There is room for any number of leaders in this movement, and after reading your letters with a great deal of care, it appears to me that you are just the man to lead in this more fundamental direction.
From this point, the correspondence between Klyce and Taylor focuses primarily on the article that Klyce is trying to write, with an eye on publishing it in the Atlantic Monthly magazine. In mid-July 1911, Klyce visited Taylor at Taylor’s mother-in-law’s home in Plymouth, Massachusetts. The two worked on revising the article, which Taylor described in a July 25 letter to Baker as being, “too deep for the every day reader.”
Klyce’s article was turned down by the Atlantic Monthly. In August, he suffered a nervous breakdown, and his wife, Etheldreda, revised the article, which was published under her name in the November 18, 1911, issue of The Outlook, a popular weekly magazine. Despite taking a leave of absence from his job and traveling to England to recover, Klyce was forced to retire from the Navy in 1912. He settled in Winchester, Massachusetts, where he continued to work on Universe and corresponded with many notable writers and philosophers of his time, including John Dewey and Upton Sinclair. Although Klyce and Taylor never met again after July 1911, they continued to write one another through 1914. These letters depict Klyce working on his book and expressing his continued praise for scientific management. Taylor died in March 1915. Six years later, Klyce published Universe, a book, he noted in the preface, that “unifies or qualitatively solves science, religion, and philosophy--basing everything on experimental, verifiable evidence.” He hadn’t forgotten Taylor, of whom he wrote:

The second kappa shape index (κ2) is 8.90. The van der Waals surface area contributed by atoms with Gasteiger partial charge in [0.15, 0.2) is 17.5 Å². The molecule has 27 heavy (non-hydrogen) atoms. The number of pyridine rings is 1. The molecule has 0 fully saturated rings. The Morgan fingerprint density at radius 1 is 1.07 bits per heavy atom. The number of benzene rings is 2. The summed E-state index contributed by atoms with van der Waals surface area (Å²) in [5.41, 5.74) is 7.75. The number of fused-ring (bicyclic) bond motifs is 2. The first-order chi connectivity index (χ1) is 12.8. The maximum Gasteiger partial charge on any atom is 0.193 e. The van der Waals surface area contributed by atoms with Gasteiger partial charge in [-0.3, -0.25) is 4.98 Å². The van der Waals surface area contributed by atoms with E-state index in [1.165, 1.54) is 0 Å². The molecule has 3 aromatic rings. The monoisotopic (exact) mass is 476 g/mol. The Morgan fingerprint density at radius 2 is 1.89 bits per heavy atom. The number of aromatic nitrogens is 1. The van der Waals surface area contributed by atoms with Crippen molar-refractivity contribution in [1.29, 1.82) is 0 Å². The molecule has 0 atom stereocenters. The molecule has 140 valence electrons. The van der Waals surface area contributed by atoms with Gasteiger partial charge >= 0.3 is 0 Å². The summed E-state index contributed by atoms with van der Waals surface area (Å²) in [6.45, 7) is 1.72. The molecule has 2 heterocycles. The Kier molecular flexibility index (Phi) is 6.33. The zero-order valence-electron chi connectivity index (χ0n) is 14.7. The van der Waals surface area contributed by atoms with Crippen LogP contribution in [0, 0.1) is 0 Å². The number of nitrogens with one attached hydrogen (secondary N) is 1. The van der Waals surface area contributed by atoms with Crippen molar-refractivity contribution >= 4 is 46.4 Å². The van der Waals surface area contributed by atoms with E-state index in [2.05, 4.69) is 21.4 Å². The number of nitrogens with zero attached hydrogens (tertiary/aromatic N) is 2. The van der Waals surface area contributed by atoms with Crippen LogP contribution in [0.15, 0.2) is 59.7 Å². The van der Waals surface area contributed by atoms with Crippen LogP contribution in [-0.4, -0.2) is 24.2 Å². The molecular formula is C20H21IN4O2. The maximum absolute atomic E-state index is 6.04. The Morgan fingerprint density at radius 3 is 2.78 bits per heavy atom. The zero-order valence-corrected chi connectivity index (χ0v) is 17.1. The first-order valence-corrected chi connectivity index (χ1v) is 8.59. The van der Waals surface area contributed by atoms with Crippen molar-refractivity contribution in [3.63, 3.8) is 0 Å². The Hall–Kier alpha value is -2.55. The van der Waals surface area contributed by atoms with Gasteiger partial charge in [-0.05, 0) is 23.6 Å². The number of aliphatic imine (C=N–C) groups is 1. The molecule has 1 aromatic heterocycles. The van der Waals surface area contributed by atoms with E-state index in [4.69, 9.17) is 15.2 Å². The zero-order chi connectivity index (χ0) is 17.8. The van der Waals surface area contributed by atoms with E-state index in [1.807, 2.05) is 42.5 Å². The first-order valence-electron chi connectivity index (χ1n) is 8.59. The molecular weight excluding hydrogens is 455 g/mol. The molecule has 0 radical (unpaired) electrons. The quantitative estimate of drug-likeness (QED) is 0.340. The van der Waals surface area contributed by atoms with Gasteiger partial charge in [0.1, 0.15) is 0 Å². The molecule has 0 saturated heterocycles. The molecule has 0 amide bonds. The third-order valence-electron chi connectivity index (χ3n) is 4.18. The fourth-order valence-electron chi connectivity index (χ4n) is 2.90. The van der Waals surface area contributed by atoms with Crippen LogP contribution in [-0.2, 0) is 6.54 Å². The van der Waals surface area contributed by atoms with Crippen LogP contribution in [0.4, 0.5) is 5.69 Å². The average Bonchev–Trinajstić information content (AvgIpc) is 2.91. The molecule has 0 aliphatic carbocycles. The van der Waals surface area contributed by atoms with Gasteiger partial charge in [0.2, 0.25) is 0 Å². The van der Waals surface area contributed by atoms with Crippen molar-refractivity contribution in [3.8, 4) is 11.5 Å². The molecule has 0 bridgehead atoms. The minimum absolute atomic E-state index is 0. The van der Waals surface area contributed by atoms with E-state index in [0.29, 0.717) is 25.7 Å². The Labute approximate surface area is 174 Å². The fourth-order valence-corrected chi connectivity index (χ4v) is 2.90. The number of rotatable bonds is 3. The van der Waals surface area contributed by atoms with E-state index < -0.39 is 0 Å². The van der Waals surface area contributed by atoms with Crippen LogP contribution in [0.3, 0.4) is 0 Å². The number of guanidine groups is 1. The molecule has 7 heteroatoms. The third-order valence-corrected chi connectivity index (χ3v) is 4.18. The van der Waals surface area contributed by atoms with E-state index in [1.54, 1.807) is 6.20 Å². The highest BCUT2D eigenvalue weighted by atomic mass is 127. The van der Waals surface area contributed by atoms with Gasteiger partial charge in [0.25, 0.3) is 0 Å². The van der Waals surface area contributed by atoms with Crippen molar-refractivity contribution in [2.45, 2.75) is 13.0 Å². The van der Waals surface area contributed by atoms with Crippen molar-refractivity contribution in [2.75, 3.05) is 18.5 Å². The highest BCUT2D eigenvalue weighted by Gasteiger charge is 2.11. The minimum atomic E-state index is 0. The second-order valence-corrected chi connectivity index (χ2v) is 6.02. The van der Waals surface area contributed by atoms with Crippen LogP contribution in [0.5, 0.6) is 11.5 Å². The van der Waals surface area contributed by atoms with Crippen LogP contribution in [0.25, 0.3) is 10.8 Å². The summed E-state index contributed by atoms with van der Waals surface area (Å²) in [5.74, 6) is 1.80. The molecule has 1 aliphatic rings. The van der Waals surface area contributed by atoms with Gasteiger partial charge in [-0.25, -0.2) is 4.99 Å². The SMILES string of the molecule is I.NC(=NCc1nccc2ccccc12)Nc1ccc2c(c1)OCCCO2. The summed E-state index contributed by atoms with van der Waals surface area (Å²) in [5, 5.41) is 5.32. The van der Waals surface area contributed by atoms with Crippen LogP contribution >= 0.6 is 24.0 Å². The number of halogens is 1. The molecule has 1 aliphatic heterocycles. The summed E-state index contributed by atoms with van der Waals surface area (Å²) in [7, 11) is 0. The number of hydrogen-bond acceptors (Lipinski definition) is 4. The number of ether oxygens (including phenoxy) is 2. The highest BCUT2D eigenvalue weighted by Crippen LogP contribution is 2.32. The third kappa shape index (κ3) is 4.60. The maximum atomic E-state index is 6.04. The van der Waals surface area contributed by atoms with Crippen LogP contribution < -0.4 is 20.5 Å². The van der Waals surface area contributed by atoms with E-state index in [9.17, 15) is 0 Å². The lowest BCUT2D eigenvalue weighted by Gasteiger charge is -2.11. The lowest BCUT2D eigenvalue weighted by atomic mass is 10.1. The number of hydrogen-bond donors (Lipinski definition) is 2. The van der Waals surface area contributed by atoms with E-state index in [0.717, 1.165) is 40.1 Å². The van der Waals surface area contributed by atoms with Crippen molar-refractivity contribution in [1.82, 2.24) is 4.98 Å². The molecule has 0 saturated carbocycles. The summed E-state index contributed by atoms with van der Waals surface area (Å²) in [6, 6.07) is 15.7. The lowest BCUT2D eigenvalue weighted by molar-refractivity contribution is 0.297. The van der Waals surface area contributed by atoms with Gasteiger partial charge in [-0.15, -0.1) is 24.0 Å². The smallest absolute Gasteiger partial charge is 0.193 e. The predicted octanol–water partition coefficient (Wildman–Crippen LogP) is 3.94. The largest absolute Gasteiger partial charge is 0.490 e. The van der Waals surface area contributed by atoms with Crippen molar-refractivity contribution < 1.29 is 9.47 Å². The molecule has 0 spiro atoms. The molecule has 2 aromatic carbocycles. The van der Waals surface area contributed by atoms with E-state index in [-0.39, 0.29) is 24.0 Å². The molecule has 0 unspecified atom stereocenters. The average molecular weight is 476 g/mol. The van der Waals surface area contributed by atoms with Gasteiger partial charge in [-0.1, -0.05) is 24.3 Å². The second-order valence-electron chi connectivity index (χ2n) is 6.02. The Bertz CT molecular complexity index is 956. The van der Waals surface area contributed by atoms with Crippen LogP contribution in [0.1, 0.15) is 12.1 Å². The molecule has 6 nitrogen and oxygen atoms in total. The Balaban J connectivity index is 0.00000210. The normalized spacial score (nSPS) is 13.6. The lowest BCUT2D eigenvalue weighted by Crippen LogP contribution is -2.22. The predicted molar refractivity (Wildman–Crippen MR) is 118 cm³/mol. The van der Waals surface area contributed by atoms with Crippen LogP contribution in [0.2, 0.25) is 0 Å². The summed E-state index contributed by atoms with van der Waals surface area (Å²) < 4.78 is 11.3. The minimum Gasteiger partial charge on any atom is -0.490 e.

Taylor’s doctrine of scientific management… is perhaps the most explicit and extensive advance in ethics or the science of living that has been made since Christ…. Taylor was a supremely great man. He was a democrat more beautifully balanced than Lincoln. (218)

Scudder Klyce was referenced as an influence to Batman nemesis, Anarky.

The legacy of Taylor will be explored this week at Stevens at the Taylor’s World Conference, held on campus, Thursday and Friday, September 24-25. If you would like to learn more about Taylor and his continued influence on modern life,  you may register to attend here: http://taylorsworld.org/.

Monday, September 14, 2015

Where Are You From? by Vicky Ludas Orlofsky (vorlofsk@stevens.edu)

To mark the beginning of the new school year, the Library debuted two maps at the Open House on September 2. One a world map and one a map of New Jersey, they have been on display since last week so members of the Stevens community can mark their home region. Both maps have been getting a lot of attention, so much so that we ran out of map pins and have been using thumbtacks!

Map - USA - Sep 10 2015
World map, closeup on North and South America. Map credit: Swiftmaps.com. Photo credit: Romel Espinel, Sept. 10, 2015.

It’s been fascinating to see where the Stevens community -- primarily students, but also staff and faculty -- come from. Given the popularity of Stevens among New Jersey residents, we knew we’d better include a map specifically of the Garden State, but it appears that next year, we should also include maps of China and India, as those countries are greatly represented by our graduate students.

Map - EUrope Asia - Sept 10 2015
World map, closeup on Asia. Map credit: Swiftmaps.com. Photo credit: Romel Espinel, Sept. 10, 2015.

Map - NJ closeup - Sept 10 2015
Map of New Jersey, closeup on Hoboken and surrounding areas. Map credit: Kappa Map Group. Photo credit: Romel Espinel, Sept. 10, 2015.

Have you stuck in a pin yet? Stop by and show everyone where you’re from! The maps will be on display through the month of September in the Great Hall.

The latest map as of Monday, September 14:

Map credit: Swiftmaps.com. Photo credit: Romel Espinel.

Wednesday, September 9, 2015

Frederick Taylor, Father of Scientific Management, Class of 1883
by Margaret DiGerolamo